It’s important for Paul not to place undue strain on his 90’s running gear, because there’s already plenty of hardware in place to ask questions of it. An ARB Air-Locker in the front axle, complemented by a Detroit Locker in the rear, only tells half the story. Those Extreme Trekkers have the potential to place a lot of stress on the Land Rover’s drivetrain, too. So Paul’s taken the sensible precaution of installing GKN hardened halfshafts and Ashcroft CV joints, better to cope with the extra loadings associated with the mods list.

One concern is that there is no programmed weak spot in Paul’s design to fail in the event of excessive demands being made on the configuration: if something does go wrong, it’s likely to be big, and costly to put right. The auto box goes some way to mitigating this risk, however, and Paul feels that a commonsense driving style should also help to reduce the need for a sacrificial link in the drivetrain.

There’s further evidence of the evolutionary nature of competitive off-roaders when it comes to the vehicle’s silhouette. As we mentioned above, the 90 was a Hard-Top when Paul took delivery of it, and he enjoyed running it in this guise – which he still regards as the most handsome body style for a Land Rover – until it became clear that the truck’s abilities were being hampered. Frequent knocks to the roof and rear side panel prompted Paul to convert the 90 into a Truck-Cab, and he took the opportunity to install its first roll cage at this stage, too. This proved a successful alteration, and Paul wasn’t tempted to make any further changes until he trashed the rear tub during a challenge event.

This presented an opportunity for plumber Paul to use his pipe-bending talents and follow a burgeoning trend in challenge circles for tray-backs. These bring great benefits, because the absence of rear wheelarches generates oodles of space for articulation. It makes it possible to achieve epic wheel travel without having to lift a truck to such an extent that the briefest glimpse of a side-slope sends it toppling over.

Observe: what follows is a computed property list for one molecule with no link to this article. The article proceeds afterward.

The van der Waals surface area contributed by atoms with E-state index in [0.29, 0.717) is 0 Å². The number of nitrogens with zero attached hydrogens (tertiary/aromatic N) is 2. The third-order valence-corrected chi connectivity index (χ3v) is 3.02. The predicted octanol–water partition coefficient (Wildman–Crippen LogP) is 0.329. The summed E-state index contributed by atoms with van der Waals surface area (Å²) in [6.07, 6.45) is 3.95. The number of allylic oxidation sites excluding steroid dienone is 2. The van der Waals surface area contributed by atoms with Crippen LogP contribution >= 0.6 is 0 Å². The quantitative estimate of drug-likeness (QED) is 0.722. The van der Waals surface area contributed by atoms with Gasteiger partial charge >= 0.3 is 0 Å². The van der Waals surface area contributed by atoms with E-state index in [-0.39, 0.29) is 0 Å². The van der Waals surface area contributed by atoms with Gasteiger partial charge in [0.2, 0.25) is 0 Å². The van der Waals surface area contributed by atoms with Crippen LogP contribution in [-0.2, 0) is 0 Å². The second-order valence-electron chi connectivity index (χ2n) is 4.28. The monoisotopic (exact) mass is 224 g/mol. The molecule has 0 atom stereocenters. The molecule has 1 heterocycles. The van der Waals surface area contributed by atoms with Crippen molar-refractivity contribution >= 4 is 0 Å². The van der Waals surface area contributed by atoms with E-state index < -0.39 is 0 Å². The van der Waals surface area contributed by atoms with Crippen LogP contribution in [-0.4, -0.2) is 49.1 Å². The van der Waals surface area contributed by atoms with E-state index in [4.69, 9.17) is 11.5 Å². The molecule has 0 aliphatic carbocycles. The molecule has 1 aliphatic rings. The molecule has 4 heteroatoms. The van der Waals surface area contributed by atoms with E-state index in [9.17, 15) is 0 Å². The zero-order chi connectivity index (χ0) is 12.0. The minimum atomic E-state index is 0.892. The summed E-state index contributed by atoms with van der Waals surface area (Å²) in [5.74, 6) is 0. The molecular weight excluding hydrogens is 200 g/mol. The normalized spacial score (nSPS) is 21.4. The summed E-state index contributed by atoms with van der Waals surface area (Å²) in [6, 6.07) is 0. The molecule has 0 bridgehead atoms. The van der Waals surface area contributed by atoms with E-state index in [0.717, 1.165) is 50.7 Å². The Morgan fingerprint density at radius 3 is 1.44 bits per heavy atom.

That’s good news for Paul, who admits to a healthy fear of rolling his vehicle. With the addition of capacious front wheelarches, facilitated by the removal of most of the front wings, the Land Rover’s wheels have an impressive amount of breathing space at all four corners.

A further benefit of the tray-back design is that the wheels are pretty much positioned at the car’s extremities. The result is approach and departure angles to die for, and the 90 is especially competent in this regard at the rear end, where a Warn 8274 represents the only potential encumbrance.

Intriguingly, this design is achieved through a partial sacrifice to another vital statistic – the breakover angle. Park Paul’s 90 next to a standard short-wheelbase Land Rover, and you’ll observe that they are identical in length. But whereas a standard 90 has a distance of 92.9 inches between the axle centres, this one’s wheelbase is 100 inches. The rear wheels are located seven inches further back than normal, which has been achieved by means of a cut-and-shut operation in the middle of the chassis.

As well as enabling the wheel-at-each-corner design that is so effective in maintaining forward motion in undulating terrain, the extended wheelbase improves the performance of the rear suspension. Paul has installed home-made extended radius arms to hold the rear axle in place and stop it walking forward, meaning traction and articulation are maximised whatever the prevailing conditions.

No amount of technical jiggery-pokery could entirely obviate the risk of becoming stuck, however. The winches (as well as the rear winch, there’s an 8274 on the Gwyn Lewis front bumper) are powered by twin Optima Yellow Tops, charged through a 140-amp Disco alternator. They’ve seen plenty of active service in the 4x4 Adventures challenge series, where Paul currently occupies sixth position. Both units are fitted with Plasma, and the front winch features an uprated motor and wide drum from Gigglepin.

It’s a sign of the extensive modifications Paul has performed on his truck that they make the Old Man Emu two-inch suspension lift, Scorpion steering guard and Allisport intercooler barely seem worthy of a mention. Likewise the home-brewed stainless steel snorkel and rock sliders, the Southdown fuel tank guard and the Gwyn Lewis weld-on diff protectors.

A decade ago, such items would have warranted a feature in their own right. Nowadays, they’re de rigueur: indeed, it would be hard to conceive anyone entering a challenge competition without at least some of them installed on their vehicle, and many would even (wrongly) consider them essential for green laning.

Such is the fashion in which human endeavour progresses. Because while we can’t change the challenges with which we’re faced – mountains, oceans and off-road terrain remain pretty much constant – we can develop the tools we use to tackle them. And that means we raise our ambitions, because better equipment encourages us to face up to bigger challenges.

That’s exactly what Paul intends to do with his 90. He may enter the AWDC Howlin’ Wolf series next year, and pit his vehicle against some of the best in the country. And from there, who knows? But one thing is for certain: this particular 90 is very definitely a work in progress. Further mutations are inevitable.